Password Hashing And Rehashing: Stop Hackers

Posted on

Unfortunately, due to past security lapses in other sectors, nearly everyone’s sensitive information is already publicly available online, making security breaches the standard in this day and age. It’s no longer as much of an emergency as it is an irritant to end users. The majority of us are aware that the systems we use hash our passwords most of the time, but how difficult would it be for a malevolent party to rehash passwords from the database?

As BCrypt hashing is built into Hashcat, it’s actually quite simple to use. The challenging aspect is comprehending Hashcat’s operating principles and hardware requirements. In short, as part of my job’s security protocols, I gather the hashes of each employee’s password from our website and use two distinct techniques to bruteforce them.

Password hashing and rehashing: stop hackers

Rehash passwords

The first method is a word list. In essence, hashcat uses a wordlist that I have assembled from a big list of previously compromised passwords, along with sports teams, city names, well-known first and last names, etc., to mix words and attempt every possible combination of substituting letters for digits, etc. It took me just under eight hours on an i7 12th Gen laptop CPU to break 15% of passwords the first time we attempted this using the first method.

Brute force

In less than a month, I was able to crack an extra 4% of passwords using the second approach, which is simply brute force and still uses hashcat. Crucially, this was all done on my work laptop, and it wasn’t even done with 9-character passwords. I could have cracked many more user passwords if I had a GPU rig similar to the ones used for cryptocurrency mining. When I attended a security conference where the speaker discussed this very topic, she claimed that with hardware costing roughly $800, you could crack a password with less than 16 characters in less than a year. I don’t wish to terrify anyone, but if there is no rate limiter and an attacker can target the hash directly, short, weak passwords can be easily cracked.

Strong password

Because of this, you should either create long, random passwords using a password manager or, if you want to remember the password, create a passphrase that consists of several words (ideally uncommon ones), numbers, symbols, lowercase, uppercase, and, if possible, native characters (i.e., use Chinese characters on your keyboard if it can support them rather than ASCII). Alternatively, you can sign in using a password (a hardware token) if the website permits it.

Every character introduced makes password cracking significantly more difficult. It follows that 148 is the result of 74 * 2 (due to the shift key) if we assume a conventional keyboard layout and that 27 keys (such as enter, F-Row, etc.) cannot be used. It therefore requires 148 guesses to crack a password with one character, 1482 guesses (21,904) for passwords with two characters, etc.


Imagine, if you will, a castle perched atop a hill, its towering walls bristling with defenses, and its gates sealed with an intricate lock. Within this stronghold lie treasures beyond measure, guarded only by the strength of a password. Yet, in the shadows, unseen by the naked eye, lurk the hackers, cunning and relentless in their pursuit of plunder.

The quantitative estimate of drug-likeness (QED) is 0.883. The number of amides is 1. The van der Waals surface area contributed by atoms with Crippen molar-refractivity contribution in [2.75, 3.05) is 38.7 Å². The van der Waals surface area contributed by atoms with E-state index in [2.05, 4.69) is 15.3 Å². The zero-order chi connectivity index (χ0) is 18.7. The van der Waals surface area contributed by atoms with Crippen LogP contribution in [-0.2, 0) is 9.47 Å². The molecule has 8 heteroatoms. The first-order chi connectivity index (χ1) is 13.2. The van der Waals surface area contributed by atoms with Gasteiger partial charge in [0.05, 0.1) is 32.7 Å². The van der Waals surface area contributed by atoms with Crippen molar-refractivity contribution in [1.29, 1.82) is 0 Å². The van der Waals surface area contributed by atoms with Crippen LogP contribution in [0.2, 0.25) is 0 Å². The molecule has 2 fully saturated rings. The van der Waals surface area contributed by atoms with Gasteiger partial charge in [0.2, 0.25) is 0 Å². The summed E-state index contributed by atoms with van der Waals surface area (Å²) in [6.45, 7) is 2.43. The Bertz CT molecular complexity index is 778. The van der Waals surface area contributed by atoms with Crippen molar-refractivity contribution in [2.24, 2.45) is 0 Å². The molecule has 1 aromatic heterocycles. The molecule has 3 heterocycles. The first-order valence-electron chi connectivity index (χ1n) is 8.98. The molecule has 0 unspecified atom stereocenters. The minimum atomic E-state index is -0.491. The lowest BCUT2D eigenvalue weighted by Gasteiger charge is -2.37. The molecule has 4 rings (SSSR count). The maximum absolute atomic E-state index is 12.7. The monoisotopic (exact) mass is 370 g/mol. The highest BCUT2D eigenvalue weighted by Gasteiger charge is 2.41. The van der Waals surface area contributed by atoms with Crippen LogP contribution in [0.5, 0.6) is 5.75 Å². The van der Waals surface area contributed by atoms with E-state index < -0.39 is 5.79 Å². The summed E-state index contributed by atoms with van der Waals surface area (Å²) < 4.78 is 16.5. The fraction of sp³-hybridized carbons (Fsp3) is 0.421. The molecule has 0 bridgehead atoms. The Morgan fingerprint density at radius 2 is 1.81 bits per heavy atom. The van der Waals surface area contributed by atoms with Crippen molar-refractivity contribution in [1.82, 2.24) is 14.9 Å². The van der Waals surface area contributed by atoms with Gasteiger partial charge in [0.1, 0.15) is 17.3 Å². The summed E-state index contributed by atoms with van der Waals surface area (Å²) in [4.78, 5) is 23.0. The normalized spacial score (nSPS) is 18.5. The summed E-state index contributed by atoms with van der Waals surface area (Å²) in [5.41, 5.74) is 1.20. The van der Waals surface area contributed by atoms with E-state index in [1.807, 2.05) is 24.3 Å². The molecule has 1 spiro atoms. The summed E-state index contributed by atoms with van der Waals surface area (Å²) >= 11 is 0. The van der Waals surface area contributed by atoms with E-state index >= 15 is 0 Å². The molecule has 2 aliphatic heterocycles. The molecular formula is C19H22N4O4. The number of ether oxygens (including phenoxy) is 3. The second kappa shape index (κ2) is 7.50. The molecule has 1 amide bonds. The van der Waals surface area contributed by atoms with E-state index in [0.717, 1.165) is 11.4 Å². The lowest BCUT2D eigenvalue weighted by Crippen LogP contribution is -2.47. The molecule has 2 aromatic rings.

But fear not, for within the heart of this fortress lies a secret known only to the wise: the art of password hashing. Like an ancient incantation, it transforms the plaintext password into an indecipherable string of characters, a cryptographic veil that shields it from prying eyes. No longer can the hackers lay claim to the riches within, for the password remains beyond their grasp, hidden within the labyrinth of cryptographic algorithms.

Yet, even as the defenders revel in their victory, the hackers remain undeterred. With relentless determination, they probe and prod, seeking the chinks in the fortress's armor. And so, the defenders, ever vigilant, devise a strategy anew: rehashing.

Rehashing, the process of repeatedly applying hashing algorithms to a password, adds an extra layer of protection to the fortress's gates. Like layers of armor upon armor, each rehashing iteration fortifies the password, making it increasingly impervious to attack. No longer a mere string of characters, the password becomes a fortress unto itself, its strength multiplied with each rehashing cycle.

But the battle is far from over, for the hackers are a cunning foe. Armed with an arsenal of tools and techniques, they launch their assault with renewed vigor, seeking to breach the fortress's defenses once more. Yet, as they clash against the impenetrable walls of hashed and rehashed passwords, they find their efforts thwarted at every turn.

For every attempt to decipher the password, the hackers are met with naught but frustration, as the cryptographic veil remains firmly in place. And so, they are forced to retreat, defeated by the indomitable spirit of those who guard the digital realm.

But let us not grow complacent, for the battle rages on, and the hackers are a relentless foe. With each passing day, they hone their skills and sharpen their blades, seeking ever more cunning ways to breach the defenses of the digital fortresses.

And so, the defenders must remain ever vigilant, constantly adapting and evolving their strategies to meet the ever-changing threat. For in the endless expanse of cyberspace, there can be no rest for those who guard its treasures.

So, dear reader, take heed of the tale of password hashing and rehashing, for it is a saga of triumph and perseverance in the face of adversity. Let it serve as a reminder of the importance of vigilance and preparedness in the ongoing battle to safeguard our digital world.